This document describes the software and procedures to set up and use Optimized Link State Routing Protocol (OLSR) with IPv6 for Linux.
An English translation of ad-hoc is "For a particular purpose (improvised, made up in an instant)" (source: Wikipedia). An Ad-hoc network, or "spontaneous network", is especially useful when dealing with wireless devices in which some of the devices are part of the network only for the duration of a communications session and the need for a dynamic network topology is eminent. A "Mobile Ad hoc Network" is usually called a MANET.
" A MANET consists of mobile platforms (e.g., a router with multiple hosts and wireless communications devices)--herein simply referred to as 'nodes'--which are free to move about arbitrarily. The nodes may be located in or on airplanes, ships, trucks, cars, perhaps even on people or very small devices, and there may be multiple hosts per router. A MANET is an autonomous system of mobile nodes. The system may operate in isolation, or may have gateways to and interface with a fixed network." --- RFC2501: Mobile Ad hoc Networking (MANET), section 3 (page 3).
"OLSR is a proactive routing protocol for mobile ad hoc networks. The protocol inherits the stability of a link state algorithm and has the advantage of having routes immediately available when needed due to its proactive nature. OLSR is an optimization over the classical link state protocol, tailored for mobile ad hoc networks."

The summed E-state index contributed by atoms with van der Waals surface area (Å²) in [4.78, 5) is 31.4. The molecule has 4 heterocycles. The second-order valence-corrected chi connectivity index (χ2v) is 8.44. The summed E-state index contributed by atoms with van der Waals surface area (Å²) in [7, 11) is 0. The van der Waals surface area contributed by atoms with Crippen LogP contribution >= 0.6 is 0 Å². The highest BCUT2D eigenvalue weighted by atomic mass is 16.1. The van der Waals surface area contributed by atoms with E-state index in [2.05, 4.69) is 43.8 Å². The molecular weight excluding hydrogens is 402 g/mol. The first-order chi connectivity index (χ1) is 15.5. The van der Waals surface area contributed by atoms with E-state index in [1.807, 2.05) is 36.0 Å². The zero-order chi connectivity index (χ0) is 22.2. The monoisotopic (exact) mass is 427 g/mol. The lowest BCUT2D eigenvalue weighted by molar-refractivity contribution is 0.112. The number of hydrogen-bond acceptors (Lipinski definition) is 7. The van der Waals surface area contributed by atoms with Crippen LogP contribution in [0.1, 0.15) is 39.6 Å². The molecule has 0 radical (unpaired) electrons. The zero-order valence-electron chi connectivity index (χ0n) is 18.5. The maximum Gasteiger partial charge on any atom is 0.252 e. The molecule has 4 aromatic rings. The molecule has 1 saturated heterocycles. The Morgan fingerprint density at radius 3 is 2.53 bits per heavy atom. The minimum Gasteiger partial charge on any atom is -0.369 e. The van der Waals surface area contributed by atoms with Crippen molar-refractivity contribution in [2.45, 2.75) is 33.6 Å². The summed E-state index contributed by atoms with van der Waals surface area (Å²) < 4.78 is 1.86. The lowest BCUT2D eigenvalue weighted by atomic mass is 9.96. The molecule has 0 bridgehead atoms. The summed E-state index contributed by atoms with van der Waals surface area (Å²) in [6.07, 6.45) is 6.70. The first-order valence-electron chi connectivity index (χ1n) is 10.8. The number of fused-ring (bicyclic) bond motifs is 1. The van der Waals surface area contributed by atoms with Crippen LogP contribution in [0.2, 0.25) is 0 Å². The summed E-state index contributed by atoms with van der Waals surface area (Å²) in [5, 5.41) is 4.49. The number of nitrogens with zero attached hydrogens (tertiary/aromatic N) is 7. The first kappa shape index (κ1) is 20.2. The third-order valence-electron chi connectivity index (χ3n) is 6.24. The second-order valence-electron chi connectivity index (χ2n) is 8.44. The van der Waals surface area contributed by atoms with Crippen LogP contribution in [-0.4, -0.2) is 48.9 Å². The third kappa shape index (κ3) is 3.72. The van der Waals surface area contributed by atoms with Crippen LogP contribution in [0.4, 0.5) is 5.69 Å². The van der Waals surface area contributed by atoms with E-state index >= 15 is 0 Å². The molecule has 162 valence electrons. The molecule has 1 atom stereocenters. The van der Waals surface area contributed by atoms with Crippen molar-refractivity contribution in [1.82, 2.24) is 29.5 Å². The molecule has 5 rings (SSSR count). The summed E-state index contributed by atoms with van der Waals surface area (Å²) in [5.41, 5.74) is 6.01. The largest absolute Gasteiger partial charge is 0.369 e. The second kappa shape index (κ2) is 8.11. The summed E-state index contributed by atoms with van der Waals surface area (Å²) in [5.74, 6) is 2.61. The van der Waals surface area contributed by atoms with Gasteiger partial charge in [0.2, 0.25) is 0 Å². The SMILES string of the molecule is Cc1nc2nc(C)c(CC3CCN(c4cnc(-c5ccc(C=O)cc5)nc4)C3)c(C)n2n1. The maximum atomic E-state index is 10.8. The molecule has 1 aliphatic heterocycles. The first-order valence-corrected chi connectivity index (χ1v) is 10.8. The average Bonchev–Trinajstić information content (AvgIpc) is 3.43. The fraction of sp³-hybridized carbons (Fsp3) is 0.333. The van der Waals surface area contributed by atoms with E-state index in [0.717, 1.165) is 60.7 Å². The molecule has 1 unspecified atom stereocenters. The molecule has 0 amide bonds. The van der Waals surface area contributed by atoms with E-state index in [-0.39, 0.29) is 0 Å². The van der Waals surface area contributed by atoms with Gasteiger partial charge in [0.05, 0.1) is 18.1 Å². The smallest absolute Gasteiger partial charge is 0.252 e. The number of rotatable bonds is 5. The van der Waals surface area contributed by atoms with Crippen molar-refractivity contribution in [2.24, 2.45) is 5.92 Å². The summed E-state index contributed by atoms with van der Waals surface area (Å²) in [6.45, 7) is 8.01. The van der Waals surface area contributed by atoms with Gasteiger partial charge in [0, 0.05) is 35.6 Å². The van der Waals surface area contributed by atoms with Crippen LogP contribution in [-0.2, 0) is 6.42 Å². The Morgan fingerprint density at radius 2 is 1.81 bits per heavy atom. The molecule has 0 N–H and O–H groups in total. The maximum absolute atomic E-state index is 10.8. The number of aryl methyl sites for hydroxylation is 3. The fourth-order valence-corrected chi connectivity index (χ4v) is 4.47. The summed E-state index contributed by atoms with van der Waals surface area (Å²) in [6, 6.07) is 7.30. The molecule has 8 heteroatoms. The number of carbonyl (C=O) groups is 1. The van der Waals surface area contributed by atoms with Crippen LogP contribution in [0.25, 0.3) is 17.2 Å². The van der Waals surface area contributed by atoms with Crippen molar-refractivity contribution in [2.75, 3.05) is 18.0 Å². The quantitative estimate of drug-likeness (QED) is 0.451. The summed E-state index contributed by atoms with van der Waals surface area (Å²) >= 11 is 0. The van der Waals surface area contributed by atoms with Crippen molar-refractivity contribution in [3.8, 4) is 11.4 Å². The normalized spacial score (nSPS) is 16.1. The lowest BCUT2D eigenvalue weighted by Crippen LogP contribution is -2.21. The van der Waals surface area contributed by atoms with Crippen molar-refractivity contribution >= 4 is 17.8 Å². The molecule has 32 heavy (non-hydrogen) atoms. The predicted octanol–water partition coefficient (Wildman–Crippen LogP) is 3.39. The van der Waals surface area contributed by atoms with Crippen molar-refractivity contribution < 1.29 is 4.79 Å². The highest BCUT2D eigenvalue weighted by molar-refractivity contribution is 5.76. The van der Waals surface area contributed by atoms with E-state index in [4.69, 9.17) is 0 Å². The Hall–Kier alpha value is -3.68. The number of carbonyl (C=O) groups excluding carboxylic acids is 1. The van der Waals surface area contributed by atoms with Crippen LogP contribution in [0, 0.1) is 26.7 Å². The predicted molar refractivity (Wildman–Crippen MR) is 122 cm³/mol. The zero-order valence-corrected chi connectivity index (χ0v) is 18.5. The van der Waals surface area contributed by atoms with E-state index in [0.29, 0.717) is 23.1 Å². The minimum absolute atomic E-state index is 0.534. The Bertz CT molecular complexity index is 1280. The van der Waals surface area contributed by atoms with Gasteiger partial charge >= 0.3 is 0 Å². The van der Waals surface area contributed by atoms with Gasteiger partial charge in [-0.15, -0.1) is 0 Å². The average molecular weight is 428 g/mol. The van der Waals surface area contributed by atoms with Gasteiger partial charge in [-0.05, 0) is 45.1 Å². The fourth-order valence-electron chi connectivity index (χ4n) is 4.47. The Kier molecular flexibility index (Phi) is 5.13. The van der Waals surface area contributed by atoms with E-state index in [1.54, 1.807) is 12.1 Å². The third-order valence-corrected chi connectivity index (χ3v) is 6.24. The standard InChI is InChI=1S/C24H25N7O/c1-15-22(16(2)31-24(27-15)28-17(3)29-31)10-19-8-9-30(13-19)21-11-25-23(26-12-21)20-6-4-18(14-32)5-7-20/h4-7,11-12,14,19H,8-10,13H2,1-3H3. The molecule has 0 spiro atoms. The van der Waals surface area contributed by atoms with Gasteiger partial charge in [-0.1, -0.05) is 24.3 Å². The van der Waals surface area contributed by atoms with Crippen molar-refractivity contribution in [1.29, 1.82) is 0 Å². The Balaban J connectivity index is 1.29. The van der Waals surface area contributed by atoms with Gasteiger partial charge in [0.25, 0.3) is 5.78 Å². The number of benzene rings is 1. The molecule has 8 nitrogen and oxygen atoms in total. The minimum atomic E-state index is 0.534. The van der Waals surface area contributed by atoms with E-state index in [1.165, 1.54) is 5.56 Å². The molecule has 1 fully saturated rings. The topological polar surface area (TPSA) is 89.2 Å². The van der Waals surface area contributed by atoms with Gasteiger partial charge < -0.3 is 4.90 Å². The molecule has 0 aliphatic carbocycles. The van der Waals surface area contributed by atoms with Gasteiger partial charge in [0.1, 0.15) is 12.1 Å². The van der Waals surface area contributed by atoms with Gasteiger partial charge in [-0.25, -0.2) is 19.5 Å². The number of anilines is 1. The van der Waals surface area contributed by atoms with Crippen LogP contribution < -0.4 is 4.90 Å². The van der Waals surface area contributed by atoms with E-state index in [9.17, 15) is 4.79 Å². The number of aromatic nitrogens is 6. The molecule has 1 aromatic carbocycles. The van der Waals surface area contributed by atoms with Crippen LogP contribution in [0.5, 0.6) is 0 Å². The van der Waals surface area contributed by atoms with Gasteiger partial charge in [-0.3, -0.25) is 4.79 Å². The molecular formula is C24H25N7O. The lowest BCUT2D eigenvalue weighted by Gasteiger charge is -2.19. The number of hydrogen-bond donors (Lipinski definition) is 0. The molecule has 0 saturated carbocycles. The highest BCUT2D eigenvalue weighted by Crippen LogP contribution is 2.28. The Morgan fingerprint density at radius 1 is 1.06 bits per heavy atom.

"OLSR is designed to work in a completely distributed manner and does not depend on any central entity. The protocol does NOT REQUIRE reliable transmission of control messages: each node sends control messages periodically, and can therefore sustain a reasonable loss of some such messages. Such losses occur frequently in radio networks due to collisions or other transmission problems." --- RFC3626: OLSR, section 1.3 (page 8)
"The Optimized Link State Routing Protocol (OLSR) is developed for mobile ad hoc networks. It operates as a table driven, proactive protocol, i.e., exchanges topology information with other nodes of the network regularly. Each node selects a set of its neighbor nodes as 'multi-point relays' (MPR). In OLSR, only nodes, selected as such MPRs, are responsible for forwarding control traffic, intended for diffusion into the entire network. MPRs provide an efficient mechanism for flooding control traffic by reducing the number of transmissions required." --- RFC3626: OLSR, section 1 (page 4)
The IEEE 802.11 standard defines two modes:
Infrastructure mode: The wireless network consist of at least one access point (AP) connected to the wired network and a set of wireless nodes (WN). This configuration is called a Basic Service Set (BSS). Extended Service Set (ESS) is a set of two or more BSSs (multiple cells).
Ad hoc mode: Also called "IEEE ad-hoc mode" or "peer-to-peer mode". This configuration is called Independent Basic Service Set (IBSS) and is useful for establishing a network where wireless infrastructure does not exist or where services are not required.
So why use OLSR when we can use "IEEE ad-hoc mode"? IEEE ad-hoc mode does NOT support multi-hop. See figure below